Let’s stand back and think about why estates issues matter to the NHS in the first place. It’s not just a matter of changing the lightbulbs on time (important though that is). Getting the future health care estate right is of similar strategic importance to boards as getting the workforce right, and poses some significant but different challenges.
An effective organisation ensures that people with the right skills and experience are able to work in an environment that makes it easier for them to do their job properly. An effective system sees the efficient use of their combined estate and other infrastructure, such as IT, as a significant enabler to partnership working, and the creative use of estate can release funds to be reinvested in patient care.
Most importantly, getting the estate right makes a difference to patients. As well as improving the experience of care, we know that being cared for in a good environment can actually improve health outcomes.
So why does the NHS find it so difficult?
It’s not that people don’t think about it. A number of parts of the NHS have bold plans to change services, reconfigure hospitals and develop primary care. Trust board risk registers also frequently show issues with backlog maintenance that pose a significant threat to services in some places.
A common response to these challenges is that there is very little public sector capital available. A large proportion of the annual allocation is already given to a small number of schemes and, as reported in the HSJ in May this year, the Department of Health will continue to make capital to revenue transfers to support day-to-day NHS running costs until 2019/20. However, as the recent report published by Robert Naylor illustrated, there are some wider issues to consider.
Perhaps most fundamentally, successive reorganisations have significantly affected the NHS’s in-house strategic capability to think about estates. The ownership of the NHS estate is scattered across 250 trusts and foundation trusts, NHS Property Services and Community Health Partnerships. In addition, the NHS leases estate from local authorities, private companies and PFI providers, and hundreds of individual GP practices own their own premises.
Unlike workforce development, no organisation has strategic responsibility for estate development across a system, and few individual organisations have board- or executive-level strategic estate leads able to engage effectively across a system or with other partners.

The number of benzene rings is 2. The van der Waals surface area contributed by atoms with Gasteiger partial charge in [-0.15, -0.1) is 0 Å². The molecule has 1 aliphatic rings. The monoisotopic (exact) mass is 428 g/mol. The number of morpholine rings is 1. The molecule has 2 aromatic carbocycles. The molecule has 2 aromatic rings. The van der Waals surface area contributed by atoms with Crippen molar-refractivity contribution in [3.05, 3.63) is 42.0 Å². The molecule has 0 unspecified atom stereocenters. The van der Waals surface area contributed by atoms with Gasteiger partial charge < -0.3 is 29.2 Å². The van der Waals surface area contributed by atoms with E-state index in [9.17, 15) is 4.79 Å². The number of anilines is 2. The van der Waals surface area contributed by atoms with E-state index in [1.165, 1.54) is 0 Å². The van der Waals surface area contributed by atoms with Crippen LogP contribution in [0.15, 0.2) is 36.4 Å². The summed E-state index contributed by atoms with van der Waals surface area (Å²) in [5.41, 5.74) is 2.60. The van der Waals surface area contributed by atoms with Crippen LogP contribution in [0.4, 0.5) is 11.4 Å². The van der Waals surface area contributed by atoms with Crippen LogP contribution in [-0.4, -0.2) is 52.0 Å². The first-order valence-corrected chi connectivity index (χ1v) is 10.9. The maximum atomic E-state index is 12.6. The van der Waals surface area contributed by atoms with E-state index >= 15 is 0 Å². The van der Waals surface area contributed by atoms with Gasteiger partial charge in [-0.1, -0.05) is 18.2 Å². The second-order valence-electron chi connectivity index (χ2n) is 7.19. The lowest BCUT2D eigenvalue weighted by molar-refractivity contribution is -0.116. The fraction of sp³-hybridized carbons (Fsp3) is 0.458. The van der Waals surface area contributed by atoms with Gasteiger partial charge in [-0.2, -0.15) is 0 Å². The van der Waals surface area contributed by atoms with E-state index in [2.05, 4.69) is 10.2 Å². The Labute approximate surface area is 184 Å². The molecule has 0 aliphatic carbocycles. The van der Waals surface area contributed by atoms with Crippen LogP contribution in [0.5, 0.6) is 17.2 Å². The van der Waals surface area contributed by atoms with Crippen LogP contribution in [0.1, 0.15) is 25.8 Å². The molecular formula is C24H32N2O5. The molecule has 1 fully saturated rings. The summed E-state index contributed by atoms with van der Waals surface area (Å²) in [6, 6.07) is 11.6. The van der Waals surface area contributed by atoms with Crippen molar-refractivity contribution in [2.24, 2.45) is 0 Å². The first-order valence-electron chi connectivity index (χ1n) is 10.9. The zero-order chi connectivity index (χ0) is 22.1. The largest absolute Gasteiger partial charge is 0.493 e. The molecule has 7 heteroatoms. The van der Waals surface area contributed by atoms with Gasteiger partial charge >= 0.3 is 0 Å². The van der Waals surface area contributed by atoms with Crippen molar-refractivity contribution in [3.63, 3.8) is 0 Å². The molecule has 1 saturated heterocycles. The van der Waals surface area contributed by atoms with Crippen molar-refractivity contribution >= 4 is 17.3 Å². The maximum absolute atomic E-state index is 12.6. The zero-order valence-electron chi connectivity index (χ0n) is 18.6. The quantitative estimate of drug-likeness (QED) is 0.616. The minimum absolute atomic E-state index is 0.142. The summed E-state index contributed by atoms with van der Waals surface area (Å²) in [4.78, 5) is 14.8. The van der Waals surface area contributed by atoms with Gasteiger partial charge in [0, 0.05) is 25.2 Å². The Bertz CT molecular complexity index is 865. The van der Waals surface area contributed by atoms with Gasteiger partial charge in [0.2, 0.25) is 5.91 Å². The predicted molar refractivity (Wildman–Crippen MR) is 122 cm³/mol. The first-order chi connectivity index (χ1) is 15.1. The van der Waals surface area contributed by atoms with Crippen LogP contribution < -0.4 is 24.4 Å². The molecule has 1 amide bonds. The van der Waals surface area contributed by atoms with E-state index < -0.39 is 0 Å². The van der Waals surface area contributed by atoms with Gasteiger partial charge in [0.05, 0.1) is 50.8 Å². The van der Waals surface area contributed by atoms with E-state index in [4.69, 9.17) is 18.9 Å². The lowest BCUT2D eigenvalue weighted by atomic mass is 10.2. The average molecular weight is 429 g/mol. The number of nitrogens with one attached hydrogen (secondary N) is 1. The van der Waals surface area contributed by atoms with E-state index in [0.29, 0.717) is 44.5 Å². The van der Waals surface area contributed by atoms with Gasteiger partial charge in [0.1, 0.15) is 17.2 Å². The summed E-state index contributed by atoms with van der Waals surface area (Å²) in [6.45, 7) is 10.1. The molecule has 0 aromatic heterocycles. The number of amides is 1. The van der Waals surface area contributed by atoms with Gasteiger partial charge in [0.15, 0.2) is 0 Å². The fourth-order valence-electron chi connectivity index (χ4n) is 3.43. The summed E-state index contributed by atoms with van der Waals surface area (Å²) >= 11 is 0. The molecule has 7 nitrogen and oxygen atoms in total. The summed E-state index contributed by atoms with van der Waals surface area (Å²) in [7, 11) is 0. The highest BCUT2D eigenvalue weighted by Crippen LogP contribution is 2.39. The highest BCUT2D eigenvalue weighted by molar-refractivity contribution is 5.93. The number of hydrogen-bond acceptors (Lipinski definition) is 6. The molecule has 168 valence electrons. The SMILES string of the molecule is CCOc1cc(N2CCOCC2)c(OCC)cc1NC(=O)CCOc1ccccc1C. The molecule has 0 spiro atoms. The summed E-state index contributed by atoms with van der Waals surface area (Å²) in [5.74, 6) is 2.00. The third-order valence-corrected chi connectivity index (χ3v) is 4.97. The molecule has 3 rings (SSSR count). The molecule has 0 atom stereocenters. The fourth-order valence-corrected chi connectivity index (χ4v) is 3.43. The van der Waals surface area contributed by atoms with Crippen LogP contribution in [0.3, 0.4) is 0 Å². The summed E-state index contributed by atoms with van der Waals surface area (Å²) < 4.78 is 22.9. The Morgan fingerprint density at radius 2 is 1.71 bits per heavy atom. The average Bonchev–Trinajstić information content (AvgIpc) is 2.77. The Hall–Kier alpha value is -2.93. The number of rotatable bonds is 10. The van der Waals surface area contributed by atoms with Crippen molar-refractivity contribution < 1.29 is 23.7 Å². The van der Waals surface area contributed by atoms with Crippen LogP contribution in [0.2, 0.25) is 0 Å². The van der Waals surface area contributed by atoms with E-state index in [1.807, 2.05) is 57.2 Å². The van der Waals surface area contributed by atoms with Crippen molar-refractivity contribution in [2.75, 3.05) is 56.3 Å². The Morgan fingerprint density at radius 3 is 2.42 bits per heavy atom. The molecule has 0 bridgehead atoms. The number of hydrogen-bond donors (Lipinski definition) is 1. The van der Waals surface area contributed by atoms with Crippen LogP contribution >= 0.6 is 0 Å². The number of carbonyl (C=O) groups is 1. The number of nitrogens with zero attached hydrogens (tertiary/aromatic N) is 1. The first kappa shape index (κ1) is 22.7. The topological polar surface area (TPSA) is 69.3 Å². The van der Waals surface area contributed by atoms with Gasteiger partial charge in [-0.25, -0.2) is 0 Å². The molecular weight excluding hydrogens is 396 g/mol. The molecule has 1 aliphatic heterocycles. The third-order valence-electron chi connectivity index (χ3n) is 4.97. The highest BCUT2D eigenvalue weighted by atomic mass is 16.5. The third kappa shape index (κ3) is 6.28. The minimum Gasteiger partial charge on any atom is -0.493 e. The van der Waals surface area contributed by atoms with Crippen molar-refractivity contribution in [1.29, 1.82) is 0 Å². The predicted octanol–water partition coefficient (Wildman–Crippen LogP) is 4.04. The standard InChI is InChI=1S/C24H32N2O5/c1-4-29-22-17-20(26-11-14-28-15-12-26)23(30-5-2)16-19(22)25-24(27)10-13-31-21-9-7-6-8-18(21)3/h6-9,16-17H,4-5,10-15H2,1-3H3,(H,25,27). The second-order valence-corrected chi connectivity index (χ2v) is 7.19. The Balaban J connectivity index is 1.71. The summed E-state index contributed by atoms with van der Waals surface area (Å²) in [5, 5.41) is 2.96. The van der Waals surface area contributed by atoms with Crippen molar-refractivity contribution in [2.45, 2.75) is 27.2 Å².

Those partners include the public. NHS buildings – hospitals in particular – are iconic symbols of the NHS. Public opposition to change affecting the buildings which people identify as places of safety and security can be significant, and the NHS has not historically been terribly successful at working with local communities to see such change as a gain rather than a loss.
During the recent election campaign there was also some backlash against a perception that the Naylor report was recommending the ‘privatisation’ of NHS estates. Full Fact published a very helpful clarification of the facts responding to those concerns in June this year.
But capital constraints are real, and so there is also an important question about how to supplement the capital resources of the NHS in a cost-effective, straightforward way, which avoids some of the real or reputational pitfalls associated with previous attempts such as PFI (Private Finance Initiative). Solutions also need to comply with the complex rules about what constitutes a call on the Department of Health’s capital expenditure limit.
Notwithstanding these constraints, we believe there are real opportunities to develop imaginative local solutions. These may include partnerships with local authorities or other non-traditional funders, making the best use of the surplus estate through turning property into income rather than simply selling it off, and putting in place mixed developments that take advantage of the ‘air space’ above an NHS building.
Over the course of this year we’ve asked a number of people to consider these issues and give us their thoughts on current problems and the potential solutions, and we’ll be publishing some comment pieces in the coming months.
We’re also pleased to say that in the autumn we’ll be working with the Realisation Collaborative to bring together teams from a small number of local areas and national experts in a series of workshops designed to help the teams develop viable, implementable place-based estate plans, and where necessary propose changes in the wider policy and regulatory environment that might be required to support them.
More information on this programme will be available shortly but if you are interested in being involved, either with your local partners or as an expert advisor, please contact firstname.lastname@example.org
Buckingham, H (2017) ‘Right care, right place: why NHS estates matter ’. Nuffield Trust comment. www.nuffieldtrust.org.uk/news-item/right-care-right-place-why-nhs-estates-matter